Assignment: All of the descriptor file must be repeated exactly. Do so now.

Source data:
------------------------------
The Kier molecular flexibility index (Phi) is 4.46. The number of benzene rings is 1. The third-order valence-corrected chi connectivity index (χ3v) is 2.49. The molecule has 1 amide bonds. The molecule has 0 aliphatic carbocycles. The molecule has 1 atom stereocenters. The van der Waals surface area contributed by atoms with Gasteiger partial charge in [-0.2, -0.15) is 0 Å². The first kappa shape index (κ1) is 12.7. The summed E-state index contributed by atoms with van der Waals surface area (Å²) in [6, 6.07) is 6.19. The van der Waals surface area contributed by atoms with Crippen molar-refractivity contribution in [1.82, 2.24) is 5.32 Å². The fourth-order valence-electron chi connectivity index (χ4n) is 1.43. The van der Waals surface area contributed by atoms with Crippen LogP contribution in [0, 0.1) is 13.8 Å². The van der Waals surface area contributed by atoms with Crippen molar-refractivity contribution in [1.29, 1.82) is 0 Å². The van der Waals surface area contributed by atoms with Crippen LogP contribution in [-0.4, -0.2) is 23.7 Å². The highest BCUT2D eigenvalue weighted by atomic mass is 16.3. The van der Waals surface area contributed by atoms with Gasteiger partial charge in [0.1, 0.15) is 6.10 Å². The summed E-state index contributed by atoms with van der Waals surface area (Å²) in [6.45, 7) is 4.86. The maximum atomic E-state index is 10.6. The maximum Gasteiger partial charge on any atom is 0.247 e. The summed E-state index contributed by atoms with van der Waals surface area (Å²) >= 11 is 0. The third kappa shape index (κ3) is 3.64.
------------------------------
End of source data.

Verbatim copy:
The Kier molecular flexibility index (Phi) is 4.46. The number of benzene rings is 1. The third-order valence-corrected chi connectivity index (χ3v) is 2.49. The molecule has 1 amide bonds. The molecule has 0 aliphatic carbocycles. The molecule has 1 atom stereocenters. The van der Waals surface area contributed by atoms with Gasteiger partial charge in [-0.2, -0.15) is 0 Å². The first kappa shape index (κ1) is 12.7. The summed E-state index contributed by atoms with van der Waals surface area (Å²) in [6, 6.07) is 6.19. The van der Waals surface area contributed by atoms with Crippen molar-refractivity contribution in [1.82, 2.24) is 5.32 Å². The fourth-order valence-electron chi connectivity index (χ4n) is 1.43. The van der Waals surface area contributed by atoms with Crippen LogP contribution in [0, 0.1) is 13.8 Å². The van der Waals surface area contributed by atoms with Crippen molar-refractivity contribution in [1.29, 1.82) is 0 Å². The van der Waals surface area contributed by atoms with Crippen LogP contribution in [-0.4, -0.2) is 23.7 Å². The highest BCUT2D eigenvalue weighted by atomic mass is 16.3. The van der Waals surface area contributed by atoms with Gasteiger partial charge in [0.1, 0.15) is 6.10 Å². The summed E-state index contributed by atoms with van der Waals surface area (Å²) in [6.45, 7) is 4.86. The maximum atomic E-state index is 10.6. The maximum Gasteiger partial charge on any atom is 0.247 e. The summed E-state index contributed by atoms with van der Waals surface area (Å²) >= 11 is 0. The third kappa shape index (κ3) is 3.64.